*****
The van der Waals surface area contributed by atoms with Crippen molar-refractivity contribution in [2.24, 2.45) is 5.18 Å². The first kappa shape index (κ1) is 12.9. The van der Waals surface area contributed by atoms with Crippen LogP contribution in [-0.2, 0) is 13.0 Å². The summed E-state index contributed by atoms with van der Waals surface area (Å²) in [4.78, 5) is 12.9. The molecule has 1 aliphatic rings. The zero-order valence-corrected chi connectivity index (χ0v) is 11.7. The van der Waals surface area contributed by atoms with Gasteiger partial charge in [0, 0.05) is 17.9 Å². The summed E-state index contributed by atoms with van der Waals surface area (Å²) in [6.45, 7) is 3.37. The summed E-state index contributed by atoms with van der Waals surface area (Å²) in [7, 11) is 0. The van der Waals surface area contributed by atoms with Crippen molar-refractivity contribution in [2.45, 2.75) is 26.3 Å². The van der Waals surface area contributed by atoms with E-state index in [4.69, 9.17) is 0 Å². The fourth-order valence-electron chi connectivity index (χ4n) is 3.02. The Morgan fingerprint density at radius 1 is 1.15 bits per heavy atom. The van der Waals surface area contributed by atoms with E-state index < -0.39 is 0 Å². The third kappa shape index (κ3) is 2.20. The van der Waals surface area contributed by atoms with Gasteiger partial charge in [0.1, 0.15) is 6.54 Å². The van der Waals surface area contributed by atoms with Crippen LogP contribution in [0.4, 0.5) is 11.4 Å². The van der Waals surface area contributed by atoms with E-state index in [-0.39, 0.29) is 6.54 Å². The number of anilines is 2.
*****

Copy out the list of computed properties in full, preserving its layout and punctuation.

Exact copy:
The van der Waals surface area contributed by atoms with Crippen molar-refractivity contribution in [2.24, 2.45) is 5.18 Å². The first kappa shape index (κ1) is 12.9. The van der Waals surface area contributed by atoms with Crippen LogP contribution in [-0.2, 0) is 13.0 Å². The summed E-state index contributed by atoms with van der Waals surface area (Å²) in [4.78, 5) is 12.9. The molecule has 1 aliphatic rings. The zero-order valence-corrected chi connectivity index (χ0v) is 11.7. The van der Waals surface area contributed by atoms with Gasteiger partial charge in [0, 0.05) is 17.9 Å². The summed E-state index contributed by atoms with van der Waals surface area (Å²) in [6.45, 7) is 3.37. The summed E-state index contributed by atoms with van der Waals surface area (Å²) in [7, 11) is 0. The van der Waals surface area contributed by atoms with Crippen molar-refractivity contribution in [2.45, 2.75) is 26.3 Å². The van der Waals surface area contributed by atoms with E-state index in [4.69, 9.17) is 0 Å². The fourth-order valence-electron chi connectivity index (χ4n) is 3.02. The Morgan fingerprint density at radius 1 is 1.15 bits per heavy atom. The van der Waals surface area contributed by atoms with E-state index < -0.39 is 0 Å². The third kappa shape index (κ3) is 2.20. The van der Waals surface area contributed by atoms with Gasteiger partial charge in [0.1, 0.15) is 6.54 Å². The van der Waals surface area contributed by atoms with Crippen LogP contribution in [0.4, 0.5) is 11.4 Å². The van der Waals surface area contributed by atoms with E-state index in [-0.39, 0.29) is 6.54 Å². The number of anilines is 2.